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Passing Essay
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In Nella Larsen"s novel, Passing, Irene Redfield and Clare Kendry can be considered as the protagonists. The novel concentrates on the issue of skin color and passing. Passing is when African-American"s with light skin pass as white in order to enjoy the privileges that white people enjoyed. Irene Redfield is a middle-class, light-skin African-American woman who regrets passing but occasionally passes as white. She is married to Brian a doctor who is too dark to pass. Irene"s life is going along as usual when she runs into a childhood friend, Clare Kendry. Clare Kendry is also a light-skin African-American woman...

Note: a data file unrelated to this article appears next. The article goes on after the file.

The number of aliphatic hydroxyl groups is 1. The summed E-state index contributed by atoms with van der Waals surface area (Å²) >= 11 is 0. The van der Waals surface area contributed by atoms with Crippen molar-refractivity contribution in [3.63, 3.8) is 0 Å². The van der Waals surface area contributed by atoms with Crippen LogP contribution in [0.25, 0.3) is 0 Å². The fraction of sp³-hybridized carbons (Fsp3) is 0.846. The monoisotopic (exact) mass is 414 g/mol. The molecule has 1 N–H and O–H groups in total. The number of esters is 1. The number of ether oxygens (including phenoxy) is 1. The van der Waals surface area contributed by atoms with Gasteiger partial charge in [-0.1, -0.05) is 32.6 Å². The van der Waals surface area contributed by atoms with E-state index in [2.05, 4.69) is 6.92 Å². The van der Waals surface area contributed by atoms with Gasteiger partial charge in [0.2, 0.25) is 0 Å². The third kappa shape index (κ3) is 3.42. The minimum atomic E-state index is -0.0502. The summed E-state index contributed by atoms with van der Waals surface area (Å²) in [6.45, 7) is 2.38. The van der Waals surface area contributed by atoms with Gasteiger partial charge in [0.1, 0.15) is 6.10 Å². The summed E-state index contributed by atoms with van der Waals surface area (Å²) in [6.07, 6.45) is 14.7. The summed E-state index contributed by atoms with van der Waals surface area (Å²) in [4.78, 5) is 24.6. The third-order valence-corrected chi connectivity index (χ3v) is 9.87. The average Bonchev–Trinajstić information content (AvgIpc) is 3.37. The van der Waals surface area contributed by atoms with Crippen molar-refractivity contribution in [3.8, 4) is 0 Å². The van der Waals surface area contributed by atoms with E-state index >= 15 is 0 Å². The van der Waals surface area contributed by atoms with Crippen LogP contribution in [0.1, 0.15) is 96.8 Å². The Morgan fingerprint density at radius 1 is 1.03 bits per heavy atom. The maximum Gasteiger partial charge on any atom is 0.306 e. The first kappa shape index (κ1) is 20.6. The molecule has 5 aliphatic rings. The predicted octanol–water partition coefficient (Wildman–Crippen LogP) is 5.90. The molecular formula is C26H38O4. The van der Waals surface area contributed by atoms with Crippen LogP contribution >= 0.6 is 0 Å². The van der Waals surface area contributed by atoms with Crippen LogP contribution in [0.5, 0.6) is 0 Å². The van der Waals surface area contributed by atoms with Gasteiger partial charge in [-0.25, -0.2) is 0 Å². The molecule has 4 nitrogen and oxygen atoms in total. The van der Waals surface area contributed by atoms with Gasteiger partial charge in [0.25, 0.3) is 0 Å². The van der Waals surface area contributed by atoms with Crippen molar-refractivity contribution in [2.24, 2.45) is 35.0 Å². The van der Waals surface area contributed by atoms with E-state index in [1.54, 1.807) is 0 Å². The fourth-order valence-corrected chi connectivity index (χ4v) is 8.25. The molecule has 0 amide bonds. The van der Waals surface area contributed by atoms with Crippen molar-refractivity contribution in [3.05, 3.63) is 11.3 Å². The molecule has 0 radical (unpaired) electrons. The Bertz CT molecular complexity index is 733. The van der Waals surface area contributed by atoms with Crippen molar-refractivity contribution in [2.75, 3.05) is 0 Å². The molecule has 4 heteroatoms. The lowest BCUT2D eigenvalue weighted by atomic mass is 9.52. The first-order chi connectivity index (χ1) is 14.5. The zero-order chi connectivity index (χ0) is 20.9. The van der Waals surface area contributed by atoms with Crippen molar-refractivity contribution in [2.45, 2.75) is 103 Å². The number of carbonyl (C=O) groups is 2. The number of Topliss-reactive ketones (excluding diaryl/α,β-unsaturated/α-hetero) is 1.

to renew their friendship. Deep inside Irene is fascinated by Clare"s ability to pass, and Clare is her connection to the white world as she is Clare"s connection to the black world. Clare also brings doubt about her pride of being black to Irene. Irene"s indifference towards Clare in the beginning turns into appreciation almost obsession towards Clare. Irene learns to understand Clare and builds a friendship with her that she is unable to reveal Clare"s indetity to John. When Clare gets so involved in their lives Irene wishes that she could somehow leave and Clare passes away.